Hands up… all is not well in the world of Public Relations

Earlier this week Forrester analyst Josh Bernoff published a plea to PR professionals to take a stand against unprofessional practices.


Compared to many previous rants on this issue and the shoddy practices we’re all aware of, his plea is rational and completely fair.

If you work in Public Relations, then you should passionately care about the industry’s image – and the damage caused by silly people.

The problem is that there’s so much of it.

Please note that I’m not including simple mistakes in this.  Mistakes happen, that’s why they’re called mistakes. Berating someone for a simple error makes me extremely uncomfortable, we all make them.

But unprofessional, lazy or stupid conduct should be called out.

I write posts in this blog infrequently.  It’s read even less frequently. Yet I am, through the power of online databases – and lazy PR people – inundated with irrelevant pitches every single day. I am convinced some of these databases must have a “spam anyone with a (suspected) pulse” filter.

Of course I also get the odd, relevant, well written pitch, which just makes me feel guilty that they wasted good time on me Smile.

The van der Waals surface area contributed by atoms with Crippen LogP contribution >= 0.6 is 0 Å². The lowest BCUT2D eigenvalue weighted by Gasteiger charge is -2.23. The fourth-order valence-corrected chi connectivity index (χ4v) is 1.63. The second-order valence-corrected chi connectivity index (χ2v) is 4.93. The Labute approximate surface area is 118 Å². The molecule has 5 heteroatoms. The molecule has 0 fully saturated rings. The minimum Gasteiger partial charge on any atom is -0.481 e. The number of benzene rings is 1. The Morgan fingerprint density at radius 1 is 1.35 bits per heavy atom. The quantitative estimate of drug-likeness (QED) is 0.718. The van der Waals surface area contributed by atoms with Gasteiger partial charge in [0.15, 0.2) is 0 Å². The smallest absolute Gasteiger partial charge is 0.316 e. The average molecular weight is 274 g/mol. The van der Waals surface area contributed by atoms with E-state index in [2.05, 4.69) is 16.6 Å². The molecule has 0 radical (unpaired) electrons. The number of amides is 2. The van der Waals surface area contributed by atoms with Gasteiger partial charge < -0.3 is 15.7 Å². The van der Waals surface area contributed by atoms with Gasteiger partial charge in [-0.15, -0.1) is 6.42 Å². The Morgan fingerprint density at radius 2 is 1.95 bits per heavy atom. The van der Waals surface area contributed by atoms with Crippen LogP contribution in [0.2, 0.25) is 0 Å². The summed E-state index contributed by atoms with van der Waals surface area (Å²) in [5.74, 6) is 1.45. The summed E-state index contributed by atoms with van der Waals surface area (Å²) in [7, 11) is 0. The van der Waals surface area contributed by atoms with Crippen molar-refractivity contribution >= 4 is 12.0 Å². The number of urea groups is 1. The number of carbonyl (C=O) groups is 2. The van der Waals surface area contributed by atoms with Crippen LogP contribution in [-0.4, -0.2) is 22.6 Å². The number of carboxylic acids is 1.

So let’s keep calling it out and hopefully people will start to learn. Don’t hold your breath though….

Additional thought: Arthur Yann of the PRSA gets a star for responding to Josh’s post. However, although the PRSA is an organization focused on supporting its membership, something I think is very important, I do think it’s a little ironic that only members can view their Social Media Policy.

Update: Arthur has kindly been in touch to point out that the Social Media Policy is actually freely available with registration!  Thanks Arthur.


4 thoughts on “Hands up… all is not well in the world of Public Relations

  1. Tom — thanks for your post on this, and for furthering the dialogue about unethical and unprofessional practices in the public relations industry. PRSA’s social media policy *is* free to members and non-members alike, although non-members are required to register. If anyone takes issue with that, they can email me directly, and I’ll be happy to share a copy with them.

    Thanks again for the post.



  2. What’s the difference between an advertiser and a editor these days anyway? Journalism is what’s unethical…have some balls and call that out for once.

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